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Blog: Between extremes of states rights and federal power
Egg legislation points to the need for moderation, compromise in issues where interests conflict.
Defenders of democracy and the ability of voters to make good decisions usually aim for the center: the elusive midpoint between left and right, between hardcore liberals and extreme conservatives. While fringe groups grab headlines and talk show microphones, often with turbo-charged rhetoric, it seems to most of us that the work gets done in the middle.
The perils of extreme states' rights and potentially overzealous federal power are nowhere more visible than in egg politics these past few years in California and Congress. A January 26 Wall Street Journal article depicts the carnage to consumers and producers, and it is devastating.
California passed a law in 2008 requiring all egg producers bringing eggs to market in California to comply with California's onerous restrictions on the dwindling number of egg farmers left in the state. Not content to regulate what's farmed or produced within its borders, California demanded that any egg sold in the state conform to what's required to produce eggs in the state. The law takes effect this year.
Predictably, prices rose, supply shrank and egg farmers looked elsewhere. The lesson, hopefully, will be made clear by a federal court's ruling in a lawsuit brought by numerous states challenging California's overreach. What's the lesson? Interstate commerce allows a state a fair measure of control over activities within its borders but not to shut out commerce from the other 49 states.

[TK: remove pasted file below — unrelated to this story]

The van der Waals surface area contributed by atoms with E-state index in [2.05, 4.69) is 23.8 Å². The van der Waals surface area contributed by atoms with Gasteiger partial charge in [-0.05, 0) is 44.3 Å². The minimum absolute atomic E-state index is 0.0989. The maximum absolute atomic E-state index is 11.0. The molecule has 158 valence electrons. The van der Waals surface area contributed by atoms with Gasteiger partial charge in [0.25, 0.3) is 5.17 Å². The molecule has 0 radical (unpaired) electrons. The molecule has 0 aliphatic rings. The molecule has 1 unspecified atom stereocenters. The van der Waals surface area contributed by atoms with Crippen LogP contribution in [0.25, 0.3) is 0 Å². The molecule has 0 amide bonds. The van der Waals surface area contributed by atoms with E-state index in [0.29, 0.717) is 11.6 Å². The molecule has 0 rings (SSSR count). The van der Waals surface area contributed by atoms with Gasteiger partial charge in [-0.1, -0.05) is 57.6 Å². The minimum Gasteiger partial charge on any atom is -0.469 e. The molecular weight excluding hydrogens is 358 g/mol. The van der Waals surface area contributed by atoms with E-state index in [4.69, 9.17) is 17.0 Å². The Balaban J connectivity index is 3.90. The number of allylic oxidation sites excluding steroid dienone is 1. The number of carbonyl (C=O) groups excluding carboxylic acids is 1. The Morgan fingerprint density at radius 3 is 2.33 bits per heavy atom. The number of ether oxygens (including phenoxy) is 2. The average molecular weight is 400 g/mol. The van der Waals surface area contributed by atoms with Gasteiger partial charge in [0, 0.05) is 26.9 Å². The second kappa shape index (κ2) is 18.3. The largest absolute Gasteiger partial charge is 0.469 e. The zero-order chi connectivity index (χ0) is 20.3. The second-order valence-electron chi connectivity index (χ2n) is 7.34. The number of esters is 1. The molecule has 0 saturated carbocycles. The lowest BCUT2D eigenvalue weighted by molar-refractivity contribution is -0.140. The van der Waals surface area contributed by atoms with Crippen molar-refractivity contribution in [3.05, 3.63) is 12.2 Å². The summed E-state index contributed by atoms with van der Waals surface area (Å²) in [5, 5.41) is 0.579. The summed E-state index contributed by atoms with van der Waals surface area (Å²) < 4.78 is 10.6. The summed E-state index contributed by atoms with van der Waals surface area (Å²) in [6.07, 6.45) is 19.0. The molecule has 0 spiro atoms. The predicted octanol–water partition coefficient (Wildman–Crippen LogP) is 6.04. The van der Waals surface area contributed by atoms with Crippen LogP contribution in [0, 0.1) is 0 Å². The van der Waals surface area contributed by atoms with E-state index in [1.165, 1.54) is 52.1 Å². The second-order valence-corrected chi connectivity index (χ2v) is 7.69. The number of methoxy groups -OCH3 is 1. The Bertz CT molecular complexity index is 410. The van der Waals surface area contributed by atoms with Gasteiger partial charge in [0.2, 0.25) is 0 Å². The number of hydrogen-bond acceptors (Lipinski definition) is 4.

At the same time, activists and egg producers ran to Congress with the idea that the only way to prevent California from serving as the model for the rest of the country was to federalize animal welfare standards for all egg production in the country. In other words, to do away entirely with any states' rights in such matters, which surely would have extended to other farm species. Congress rejected this bargain.
Moderation and compromise are not bad words in politics; in fact, they're what we should expect if we have more than one party operating in our state legislatures and Congress. Let's hope that egg producers and animal rights activists get a dose of moderation in coming days, hopefully aided by a commonsense federal court.
Mark Cushing, JD, is founding partner of the Animal Policy Group, providing government relations and strategic services for various animal health, veterinary and educational interests. He maintains offices in Portland, Ore., and Washington, D.C., and is a frequent speaker at veterinary conferences.
The Veterinary Policy Notes blog on dvm360.com helps veterinarians and other animal health professionals keep abreast of the growing number of issues, political challenges and regulatory initiatives affecting the veterinary profession, animal health industry and animal welfare movement. The views and opinions presented are those of the author.